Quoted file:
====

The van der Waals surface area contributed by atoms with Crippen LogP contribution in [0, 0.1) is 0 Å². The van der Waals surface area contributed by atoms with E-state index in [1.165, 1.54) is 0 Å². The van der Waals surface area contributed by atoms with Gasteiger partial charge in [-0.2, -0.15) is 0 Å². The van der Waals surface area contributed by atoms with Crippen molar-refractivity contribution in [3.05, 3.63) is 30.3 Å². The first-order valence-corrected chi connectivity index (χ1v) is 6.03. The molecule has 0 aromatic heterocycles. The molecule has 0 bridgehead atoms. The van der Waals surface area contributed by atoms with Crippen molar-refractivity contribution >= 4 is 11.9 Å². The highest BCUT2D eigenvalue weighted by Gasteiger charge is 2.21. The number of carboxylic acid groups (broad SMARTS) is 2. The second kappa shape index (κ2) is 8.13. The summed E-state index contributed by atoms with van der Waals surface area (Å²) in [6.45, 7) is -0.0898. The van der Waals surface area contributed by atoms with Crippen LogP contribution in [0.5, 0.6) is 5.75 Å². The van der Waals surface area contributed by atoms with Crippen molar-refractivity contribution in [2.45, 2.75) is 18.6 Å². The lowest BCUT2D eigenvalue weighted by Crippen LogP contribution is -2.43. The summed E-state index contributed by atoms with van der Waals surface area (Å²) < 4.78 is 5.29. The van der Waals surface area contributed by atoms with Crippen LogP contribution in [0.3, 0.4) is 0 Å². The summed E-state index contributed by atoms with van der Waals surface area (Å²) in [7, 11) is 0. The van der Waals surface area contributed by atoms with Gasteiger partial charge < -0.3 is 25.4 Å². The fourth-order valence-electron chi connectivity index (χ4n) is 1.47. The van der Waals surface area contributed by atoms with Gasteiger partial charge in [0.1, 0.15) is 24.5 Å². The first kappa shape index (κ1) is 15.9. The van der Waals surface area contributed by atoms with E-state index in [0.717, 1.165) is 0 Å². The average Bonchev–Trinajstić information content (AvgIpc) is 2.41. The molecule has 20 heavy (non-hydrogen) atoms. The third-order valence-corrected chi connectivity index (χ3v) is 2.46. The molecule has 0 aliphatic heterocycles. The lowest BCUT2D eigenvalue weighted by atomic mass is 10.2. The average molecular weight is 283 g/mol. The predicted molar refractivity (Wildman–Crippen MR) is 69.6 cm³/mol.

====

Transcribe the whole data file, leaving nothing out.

The van der Waals surface area contributed by atoms with Crippen LogP contribution in [0, 0.1) is 0 Å². The van der Waals surface area contributed by atoms with E-state index in [1.165, 1.54) is 0 Å². The van der Waals surface area contributed by atoms with Gasteiger partial charge in [-0.2, -0.15) is 0 Å². The van der Waals surface area contributed by atoms with Crippen molar-refractivity contribution in [3.05, 3.63) is 30.3 Å². The first-order valence-corrected chi connectivity index (χ1v) is 6.03. The molecule has 0 aromatic heterocycles. The molecule has 0 bridgehead atoms. The van der Waals surface area contributed by atoms with Crippen molar-refractivity contribution >= 4 is 11.9 Å². The highest BCUT2D eigenvalue weighted by Gasteiger charge is 2.21. The number of carboxylic acid groups (broad SMARTS) is 2. The second kappa shape index (κ2) is 8.13. The summed E-state index contributed by atoms with van der Waals surface area (Å²) in [6.45, 7) is -0.0898. The van der Waals surface area contributed by atoms with Crippen LogP contribution in [0.5, 0.6) is 5.75 Å². The van der Waals surface area contributed by atoms with Crippen molar-refractivity contribution in [2.45, 2.75) is 18.6 Å². The lowest BCUT2D eigenvalue weighted by Crippen LogP contribution is -2.43. The summed E-state index contributed by atoms with van der Waals surface area (Å²) < 4.78 is 5.29. The van der Waals surface area contributed by atoms with Crippen LogP contribution in [0.3, 0.4) is 0 Å². The summed E-state index contributed by atoms with van der Waals surface area (Å²) in [7, 11) is 0. The van der Waals surface area contributed by atoms with Gasteiger partial charge < -0.3 is 25.4 Å². The fourth-order valence-electron chi connectivity index (χ4n) is 1.47. The van der Waals surface area contributed by atoms with Gasteiger partial charge in [0.1, 0.15) is 24.5 Å². The first kappa shape index (κ1) is 15.9. The van der Waals surface area contributed by atoms with E-state index in [0.717, 1.165) is 0 Å². The average Bonchev–Trinajstić information content (AvgIpc) is 2.41. The molecule has 20 heavy (non-hydrogen) atoms. The third-order valence-corrected chi connectivity index (χ3v) is 2.46. The molecule has 0 aliphatic heterocycles. The lowest BCUT2D eigenvalue weighted by atomic mass is 10.2. The average molecular weight is 283 g/mol. The predicted molar refractivity (Wildman–Crippen MR) is 69.6 cm³/mol.